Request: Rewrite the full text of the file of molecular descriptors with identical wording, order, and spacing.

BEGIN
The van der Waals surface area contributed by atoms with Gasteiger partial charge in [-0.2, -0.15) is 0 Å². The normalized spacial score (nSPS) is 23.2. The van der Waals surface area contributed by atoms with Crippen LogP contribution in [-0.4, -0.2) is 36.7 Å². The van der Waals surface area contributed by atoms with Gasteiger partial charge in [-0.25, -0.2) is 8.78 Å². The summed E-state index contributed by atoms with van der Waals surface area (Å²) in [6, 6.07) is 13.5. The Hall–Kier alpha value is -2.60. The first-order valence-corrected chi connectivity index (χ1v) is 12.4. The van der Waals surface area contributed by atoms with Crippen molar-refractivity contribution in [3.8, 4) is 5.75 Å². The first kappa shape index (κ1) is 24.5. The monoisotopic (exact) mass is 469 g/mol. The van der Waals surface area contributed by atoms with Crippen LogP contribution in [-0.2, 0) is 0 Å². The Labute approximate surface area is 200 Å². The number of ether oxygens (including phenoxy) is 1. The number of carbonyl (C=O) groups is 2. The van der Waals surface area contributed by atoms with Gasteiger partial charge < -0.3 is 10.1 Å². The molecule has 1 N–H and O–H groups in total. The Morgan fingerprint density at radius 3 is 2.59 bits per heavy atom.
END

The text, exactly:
The van der Waals surface area contributed by atoms with Gasteiger partial charge in [-0.2, -0.15) is 0 Å². The normalized spacial score (nSPS) is 23.2. The van der Waals surface area contributed by atoms with Crippen LogP contribution in [-0.4, -0.2) is 36.7 Å². The van der Waals surface area contributed by atoms with Gasteiger partial charge in [-0.25, -0.2) is 8.78 Å². The summed E-state index contributed by atoms with van der Waals surface area (Å²) in [6, 6.07) is 13.5. The Hall–Kier alpha value is -2.60. The first-order valence-corrected chi connectivity index (χ1v) is 12.4. The van der Waals surface area contributed by atoms with Crippen molar-refractivity contribution in [3.8, 4) is 5.75 Å². The first kappa shape index (κ1) is 24.5. The monoisotopic (exact) mass is 469 g/mol. The van der Waals surface area contributed by atoms with Crippen LogP contribution in [-0.2, 0) is 0 Å². The Labute approximate surface area is 200 Å². The number of ether oxygens (including phenoxy) is 1. The number of carbonyl (C=O) groups is 2. The van der Waals surface area contributed by atoms with Gasteiger partial charge < -0.3 is 10.1 Å². The molecule has 1 N–H and O–H groups in total. The Morgan fingerprint density at radius 3 is 2.59 bits per heavy atom.